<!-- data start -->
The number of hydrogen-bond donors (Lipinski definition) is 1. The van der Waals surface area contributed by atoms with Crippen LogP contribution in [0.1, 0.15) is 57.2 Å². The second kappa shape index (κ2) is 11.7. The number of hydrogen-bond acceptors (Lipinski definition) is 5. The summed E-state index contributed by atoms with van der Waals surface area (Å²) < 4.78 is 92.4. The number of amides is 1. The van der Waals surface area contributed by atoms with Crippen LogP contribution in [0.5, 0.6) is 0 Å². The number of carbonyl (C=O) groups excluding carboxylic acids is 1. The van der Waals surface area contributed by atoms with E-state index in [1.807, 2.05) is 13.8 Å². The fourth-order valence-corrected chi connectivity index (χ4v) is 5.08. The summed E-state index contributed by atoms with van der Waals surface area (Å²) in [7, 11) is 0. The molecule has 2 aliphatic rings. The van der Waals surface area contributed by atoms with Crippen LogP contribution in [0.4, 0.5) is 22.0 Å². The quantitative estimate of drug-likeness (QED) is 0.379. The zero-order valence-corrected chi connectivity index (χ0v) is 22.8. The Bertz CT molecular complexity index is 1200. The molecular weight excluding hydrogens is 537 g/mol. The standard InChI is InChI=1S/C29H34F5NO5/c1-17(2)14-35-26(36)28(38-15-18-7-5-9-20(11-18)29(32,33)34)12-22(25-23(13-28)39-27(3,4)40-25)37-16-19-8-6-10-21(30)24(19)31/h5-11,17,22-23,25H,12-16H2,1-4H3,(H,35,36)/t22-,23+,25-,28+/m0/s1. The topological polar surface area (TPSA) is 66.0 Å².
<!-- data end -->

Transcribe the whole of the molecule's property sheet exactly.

The number of hydrogen-bond donors (Lipinski definition) is 1. The van der Waals surface area contributed by atoms with Crippen LogP contribution in [0.1, 0.15) is 57.2 Å². The second kappa shape index (κ2) is 11.7. The number of hydrogen-bond acceptors (Lipinski definition) is 5. The summed E-state index contributed by atoms with van der Waals surface area (Å²) < 4.78 is 92.4. The number of amides is 1. The van der Waals surface area contributed by atoms with Crippen LogP contribution in [0.5, 0.6) is 0 Å². The number of carbonyl (C=O) groups excluding carboxylic acids is 1. The van der Waals surface area contributed by atoms with E-state index in [1.807, 2.05) is 13.8 Å². The fourth-order valence-corrected chi connectivity index (χ4v) is 5.08. The summed E-state index contributed by atoms with van der Waals surface area (Å²) in [7, 11) is 0. The molecule has 2 aliphatic rings. The van der Waals surface area contributed by atoms with Crippen LogP contribution in [0.4, 0.5) is 22.0 Å². The quantitative estimate of drug-likeness (QED) is 0.379. The zero-order valence-corrected chi connectivity index (χ0v) is 22.8. The Bertz CT molecular complexity index is 1200. The molecular weight excluding hydrogens is 537 g/mol. The standard InChI is InChI=1S/C29H34F5NO5/c1-17(2)14-35-26(36)28(38-15-18-7-5-9-20(11-18)29(32,33)34)12-22(25-23(13-28)39-27(3,4)40-25)37-16-19-8-6-10-21(30)24(19)31/h5-11,17,22-23,25H,12-16H2,1-4H3,(H,35,36)/t22-,23+,25-,28+/m0/s1. The topological polar surface area (TPSA) is 66.0 Å².